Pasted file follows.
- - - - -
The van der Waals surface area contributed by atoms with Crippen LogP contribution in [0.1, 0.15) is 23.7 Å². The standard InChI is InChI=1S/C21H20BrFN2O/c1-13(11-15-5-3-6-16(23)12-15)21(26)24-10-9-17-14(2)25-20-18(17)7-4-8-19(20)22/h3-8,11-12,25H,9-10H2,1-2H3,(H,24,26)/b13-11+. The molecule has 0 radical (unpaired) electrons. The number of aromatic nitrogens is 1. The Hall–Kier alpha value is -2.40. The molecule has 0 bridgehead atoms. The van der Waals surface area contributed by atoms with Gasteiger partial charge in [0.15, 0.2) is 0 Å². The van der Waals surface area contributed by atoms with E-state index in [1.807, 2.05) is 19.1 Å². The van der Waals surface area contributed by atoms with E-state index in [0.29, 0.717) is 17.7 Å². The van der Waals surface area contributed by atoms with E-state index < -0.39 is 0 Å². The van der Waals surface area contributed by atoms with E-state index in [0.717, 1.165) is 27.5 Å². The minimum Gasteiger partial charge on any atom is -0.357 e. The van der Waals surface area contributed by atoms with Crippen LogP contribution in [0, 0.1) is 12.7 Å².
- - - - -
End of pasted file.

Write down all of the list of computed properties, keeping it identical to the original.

The van der Waals surface area contributed by atoms with Crippen LogP contribution in [0.1, 0.15) is 23.7 Å². The standard InChI is InChI=1S/C21H20BrFN2O/c1-13(11-15-5-3-6-16(23)12-15)21(26)24-10-9-17-14(2)25-20-18(17)7-4-8-19(20)22/h3-8,11-12,25H,9-10H2,1-2H3,(H,24,26)/b13-11+. The molecule has 0 radical (unpaired) electrons. The number of aromatic nitrogens is 1. The Hall–Kier alpha value is -2.40. The molecule has 0 bridgehead atoms. The van der Waals surface area contributed by atoms with Gasteiger partial charge in [0.15, 0.2) is 0 Å². The van der Waals surface area contributed by atoms with E-state index in [1.807, 2.05) is 19.1 Å². The van der Waals surface area contributed by atoms with E-state index in [0.29, 0.717) is 17.7 Å². The van der Waals surface area contributed by atoms with E-state index < -0.39 is 0 Å². The van der Waals surface area contributed by atoms with E-state index in [0.717, 1.165) is 27.5 Å². The minimum Gasteiger partial charge on any atom is -0.357 e. The van der Waals surface area contributed by atoms with Crippen LogP contribution in [0, 0.1) is 12.7 Å².